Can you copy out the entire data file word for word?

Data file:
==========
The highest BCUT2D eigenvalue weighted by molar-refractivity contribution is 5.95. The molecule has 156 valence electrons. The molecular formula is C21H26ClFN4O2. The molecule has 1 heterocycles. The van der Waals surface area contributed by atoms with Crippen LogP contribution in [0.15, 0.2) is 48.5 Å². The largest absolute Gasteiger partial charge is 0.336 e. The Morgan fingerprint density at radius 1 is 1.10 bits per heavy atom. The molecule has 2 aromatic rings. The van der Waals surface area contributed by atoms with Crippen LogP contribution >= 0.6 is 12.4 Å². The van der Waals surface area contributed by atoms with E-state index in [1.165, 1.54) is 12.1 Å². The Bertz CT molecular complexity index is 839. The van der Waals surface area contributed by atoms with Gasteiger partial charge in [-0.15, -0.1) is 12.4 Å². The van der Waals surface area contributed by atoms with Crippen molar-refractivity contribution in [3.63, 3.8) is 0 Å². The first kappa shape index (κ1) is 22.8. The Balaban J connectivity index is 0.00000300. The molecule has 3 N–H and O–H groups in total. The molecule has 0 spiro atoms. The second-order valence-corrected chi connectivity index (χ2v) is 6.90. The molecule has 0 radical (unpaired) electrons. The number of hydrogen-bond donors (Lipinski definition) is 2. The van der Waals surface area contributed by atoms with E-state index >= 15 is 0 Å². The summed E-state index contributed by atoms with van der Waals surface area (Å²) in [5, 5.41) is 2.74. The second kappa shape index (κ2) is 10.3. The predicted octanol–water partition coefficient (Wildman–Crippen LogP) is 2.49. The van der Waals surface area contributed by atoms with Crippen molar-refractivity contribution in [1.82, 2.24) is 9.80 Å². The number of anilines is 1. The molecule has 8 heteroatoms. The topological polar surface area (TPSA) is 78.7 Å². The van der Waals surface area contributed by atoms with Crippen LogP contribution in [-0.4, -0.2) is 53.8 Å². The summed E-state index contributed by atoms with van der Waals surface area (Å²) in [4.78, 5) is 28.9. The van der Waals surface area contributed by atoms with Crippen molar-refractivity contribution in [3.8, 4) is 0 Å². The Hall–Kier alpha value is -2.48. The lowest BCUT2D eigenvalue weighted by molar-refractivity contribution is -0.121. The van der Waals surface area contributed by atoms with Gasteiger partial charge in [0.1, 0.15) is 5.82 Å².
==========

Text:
The highest BCUT2D eigenvalue weighted by molar-refractivity contribution is 5.95. The molecule has 156 valence electrons. The molecular formula is C21H26ClFN4O2. The molecule has 1 heterocycles. The van der Waals surface area contributed by atoms with Crippen LogP contribution in [0.15, 0.2) is 48.5 Å². The largest absolute Gasteiger partial charge is 0.336 e. The Morgan fingerprint density at radius 1 is 1.10 bits per heavy atom. The molecule has 2 aromatic rings. The van der Waals surface area contributed by atoms with Crippen LogP contribution >= 0.6 is 12.4 Å². The van der Waals surface area contributed by atoms with E-state index in [1.165, 1.54) is 12.1 Å². The Bertz CT molecular complexity index is 839. The van der Waals surface area contributed by atoms with Gasteiger partial charge in [-0.15, -0.1) is 12.4 Å². The van der Waals surface area contributed by atoms with Crippen molar-refractivity contribution in [3.63, 3.8) is 0 Å². The first kappa shape index (κ1) is 22.8. The Balaban J connectivity index is 0.00000300. The molecule has 3 N–H and O–H groups in total. The molecule has 0 spiro atoms. The second-order valence-corrected chi connectivity index (χ2v) is 6.90. The molecule has 0 radical (unpaired) electrons. The number of hydrogen-bond donors (Lipinski definition) is 2. The van der Waals surface area contributed by atoms with E-state index >= 15 is 0 Å². The summed E-state index contributed by atoms with van der Waals surface area (Å²) in [5, 5.41) is 2.74. The second kappa shape index (κ2) is 10.3. The predicted octanol–water partition coefficient (Wildman–Crippen LogP) is 2.49. The van der Waals surface area contributed by atoms with Crippen molar-refractivity contribution in [1.82, 2.24) is 9.80 Å². The number of anilines is 1. The molecule has 8 heteroatoms. The topological polar surface area (TPSA) is 78.7 Å². The van der Waals surface area contributed by atoms with Crippen LogP contribution in [-0.4, -0.2) is 53.8 Å². The summed E-state index contributed by atoms with van der Waals surface area (Å²) in [4.78, 5) is 28.9. The van der Waals surface area contributed by atoms with Crippen molar-refractivity contribution in [3.8, 4) is 0 Å². The Hall–Kier alpha value is -2.48. The lowest BCUT2D eigenvalue weighted by molar-refractivity contribution is -0.121. The van der Waals surface area contributed by atoms with Gasteiger partial charge in [0.1, 0.15) is 5.82 Å².